There were 20,248 households out of which 28.2% had children under the age of 18 living with them, 40.2% were married couples living together, 13.0% had a female householder with no husband present, and 42.5% were non-families. 35.8% of all households were made up of individuals and 12.1% had someone living alone who was 65 years of age or older. The average household size was 2.23 and the average family size was 2.92. In the city the population was spread out with 24.0% under the age of 18, 11.8% from 18 to 24, 30.7% from 25 to 44, 19.4% from 45 to 64, and 14.0% who were 65 years of age or older. The median age was 34 years. For every 100 females there were 89.7 males. For every 100 females age 18 and over, there were 85.8 males. The median income for a household in the city was $33,986, and the median income for a family was $41,947. Males had a median income of $33,878 versus $23,672 for females. The per capita income for the city was $18,434. About 7.3% of families and 9.9% of the population were below the poverty line, including 11.7% of those under age 18 and 7.3% of those age 65 or over.
Mishawaka is served by TRANSPO municipal bus system, which also serves South Bend and several smaller suburbs in South Bend-Mishawaka metropolitan region. The Interurban Trolley's Bittersweet/Mishawaka route stops at Martin's Supermarket, connecting riders to the city of Elkhart and the town of Osceola. The closest Amtrak station and the closest airport are both located in western South Bend.
- Indiana Toll Road
- Interstate 80
- Interstate 90
- U.S. Route 20
- Indiana State Road 23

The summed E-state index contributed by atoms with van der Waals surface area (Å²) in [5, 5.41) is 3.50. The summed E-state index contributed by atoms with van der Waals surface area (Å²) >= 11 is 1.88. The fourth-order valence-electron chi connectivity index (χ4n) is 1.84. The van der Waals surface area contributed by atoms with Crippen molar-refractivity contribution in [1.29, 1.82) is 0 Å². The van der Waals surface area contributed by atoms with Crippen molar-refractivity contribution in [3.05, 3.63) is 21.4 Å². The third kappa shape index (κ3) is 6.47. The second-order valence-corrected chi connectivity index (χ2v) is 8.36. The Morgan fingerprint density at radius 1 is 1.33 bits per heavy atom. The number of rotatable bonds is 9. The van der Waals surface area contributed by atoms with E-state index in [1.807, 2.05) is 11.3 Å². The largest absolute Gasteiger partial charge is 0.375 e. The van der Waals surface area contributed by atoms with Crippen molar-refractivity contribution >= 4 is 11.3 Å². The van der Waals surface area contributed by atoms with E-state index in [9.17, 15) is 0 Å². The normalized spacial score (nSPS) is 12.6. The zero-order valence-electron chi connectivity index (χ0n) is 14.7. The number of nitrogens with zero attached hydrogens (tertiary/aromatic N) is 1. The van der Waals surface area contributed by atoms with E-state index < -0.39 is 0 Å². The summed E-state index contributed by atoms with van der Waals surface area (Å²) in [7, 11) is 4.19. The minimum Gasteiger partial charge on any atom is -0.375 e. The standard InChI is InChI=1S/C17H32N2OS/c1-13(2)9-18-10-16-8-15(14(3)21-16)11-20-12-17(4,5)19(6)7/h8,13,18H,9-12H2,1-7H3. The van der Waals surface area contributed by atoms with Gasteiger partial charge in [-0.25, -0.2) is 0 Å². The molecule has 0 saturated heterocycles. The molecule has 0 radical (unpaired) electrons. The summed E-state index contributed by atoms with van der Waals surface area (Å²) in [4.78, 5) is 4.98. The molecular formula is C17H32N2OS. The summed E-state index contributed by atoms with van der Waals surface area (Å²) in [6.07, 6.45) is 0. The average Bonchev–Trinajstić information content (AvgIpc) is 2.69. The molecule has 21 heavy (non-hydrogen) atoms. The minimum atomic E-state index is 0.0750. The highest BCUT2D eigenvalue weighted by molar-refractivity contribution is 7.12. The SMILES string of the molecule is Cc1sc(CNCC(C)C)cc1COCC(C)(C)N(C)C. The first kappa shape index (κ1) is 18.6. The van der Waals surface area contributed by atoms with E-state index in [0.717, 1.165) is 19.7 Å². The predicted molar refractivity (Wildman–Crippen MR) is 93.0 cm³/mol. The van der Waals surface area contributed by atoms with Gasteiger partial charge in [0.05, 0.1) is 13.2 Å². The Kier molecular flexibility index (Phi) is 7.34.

- Indiana State Road 331
- Indiana State Road 933
Bethel College is an accredited evangelical Christian liberal arts school with 1,700 students.
Public schools in Mishawaka are operated by the School City of Mishawaka.
Mishawaka Public Schools:
- Twin Branch Elemaentary School
- Hums Elementary
- Beiger Elementary
- Emmons Elementary
- Lasalle Elementary
- Liberty Elementary
- John Young Middle School
- Mishawaka High School
One major daily newspaper serves the Michiana Metro area, the South Bend Tribune. It is distributed throughout the Michiana region and publishes five editions including a Metro edition, Mishawaka edition, Michigan edition, Penn-Harris-Madison East edition and a Marshall edition.
Mishawaka has a wide variety of local radio broadcast available in the area. Stations' programming content contains a wide variety including public radio, classical music, religious, country, and urban contemporary among others. For more information, see List of Radio Stations in Mishawaka, Indiana.
As of 2007, the South Bend-Mishawaka-Elkhart designated market area is the 88th largest in the United States, with 334,370 (0.3% of the US population) homes. Most of the major television networks have affiliates in the Michiana area.
Mishawaka located stations include WSBT-TV (CBS), WBND-LP (ABC), WCWW-LP (CW) and WMYS-LP (My Network TV). Stations located in nearby South Bend, IN include WNDU-TV (NBC), WNIT-TV (PBS) and WHME-TV (LeSEA). WSJV (Fox) also broadcasts in the Michiana area from Elkhart, IN.
Mishawaka Common CouncilEdit
- First District: Dale Emmons
- Second District: Mike Bellovich